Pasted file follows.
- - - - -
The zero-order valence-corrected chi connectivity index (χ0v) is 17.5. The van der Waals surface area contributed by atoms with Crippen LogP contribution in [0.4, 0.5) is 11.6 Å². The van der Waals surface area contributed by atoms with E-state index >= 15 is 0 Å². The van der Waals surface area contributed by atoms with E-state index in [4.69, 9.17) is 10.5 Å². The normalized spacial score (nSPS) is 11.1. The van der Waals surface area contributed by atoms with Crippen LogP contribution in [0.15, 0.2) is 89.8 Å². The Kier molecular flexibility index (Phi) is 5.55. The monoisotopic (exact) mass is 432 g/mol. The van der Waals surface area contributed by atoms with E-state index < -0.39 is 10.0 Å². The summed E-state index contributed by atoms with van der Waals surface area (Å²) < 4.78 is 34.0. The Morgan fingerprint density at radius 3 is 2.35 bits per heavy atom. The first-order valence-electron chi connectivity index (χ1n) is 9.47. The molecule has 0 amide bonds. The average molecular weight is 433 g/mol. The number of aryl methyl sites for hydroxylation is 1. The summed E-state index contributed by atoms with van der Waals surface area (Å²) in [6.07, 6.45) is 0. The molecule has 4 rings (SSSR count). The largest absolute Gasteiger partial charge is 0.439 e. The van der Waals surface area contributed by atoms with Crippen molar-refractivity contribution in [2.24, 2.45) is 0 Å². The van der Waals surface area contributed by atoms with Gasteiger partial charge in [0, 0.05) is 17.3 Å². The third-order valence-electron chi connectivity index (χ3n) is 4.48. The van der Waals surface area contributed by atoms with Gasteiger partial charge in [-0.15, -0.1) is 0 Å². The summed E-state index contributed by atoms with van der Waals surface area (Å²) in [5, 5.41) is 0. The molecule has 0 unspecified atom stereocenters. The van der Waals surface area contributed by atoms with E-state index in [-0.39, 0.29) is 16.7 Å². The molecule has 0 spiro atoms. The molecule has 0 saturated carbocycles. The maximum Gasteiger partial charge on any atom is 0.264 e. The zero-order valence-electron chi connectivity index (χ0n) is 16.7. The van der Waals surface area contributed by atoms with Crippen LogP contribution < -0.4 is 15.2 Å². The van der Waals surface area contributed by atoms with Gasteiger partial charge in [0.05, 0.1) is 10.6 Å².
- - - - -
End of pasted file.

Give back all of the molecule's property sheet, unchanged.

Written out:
The zero-order valence-corrected chi connectivity index (χ0v) is 17.5. The van der Waals surface area contributed by atoms with Crippen LogP contribution in [0.4, 0.5) is 11.6 Å². The van der Waals surface area contributed by atoms with E-state index >= 15 is 0 Å². The van der Waals surface area contributed by atoms with E-state index in [4.69, 9.17) is 10.5 Å². The normalized spacial score (nSPS) is 11.1. The van der Waals surface area contributed by atoms with Crippen LogP contribution in [0.15, 0.2) is 89.8 Å². The Kier molecular flexibility index (Phi) is 5.55. The monoisotopic (exact) mass is 432 g/mol. The van der Waals surface area contributed by atoms with E-state index < -0.39 is 10.0 Å². The summed E-state index contributed by atoms with van der Waals surface area (Å²) < 4.78 is 34.0. The Morgan fingerprint density at radius 3 is 2.35 bits per heavy atom. The first-order valence-electron chi connectivity index (χ1n) is 9.47. The molecule has 0 amide bonds. The average molecular weight is 433 g/mol. The number of aryl methyl sites for hydroxylation is 1. The summed E-state index contributed by atoms with van der Waals surface area (Å²) in [6.07, 6.45) is 0. The molecule has 4 rings (SSSR count). The largest absolute Gasteiger partial charge is 0.439 e. The van der Waals surface area contributed by atoms with Crippen molar-refractivity contribution in [2.24, 2.45) is 0 Å². The van der Waals surface area contributed by atoms with Gasteiger partial charge in [0, 0.05) is 17.3 Å². The third-order valence-electron chi connectivity index (χ3n) is 4.48. The van der Waals surface area contributed by atoms with Gasteiger partial charge in [-0.15, -0.1) is 0 Å². The summed E-state index contributed by atoms with van der Waals surface area (Å²) in [5, 5.41) is 0. The molecule has 0 unspecified atom stereocenters. The van der Waals surface area contributed by atoms with E-state index in [-0.39, 0.29) is 16.7 Å². The molecule has 0 spiro atoms. The molecule has 0 saturated carbocycles. The maximum Gasteiger partial charge on any atom is 0.264 e. The zero-order valence-electron chi connectivity index (χ0n) is 16.7. The van der Waals surface area contributed by atoms with Crippen LogP contribution < -0.4 is 15.2 Å². The van der Waals surface area contributed by atoms with Gasteiger partial charge in [0.05, 0.1) is 10.6 Å².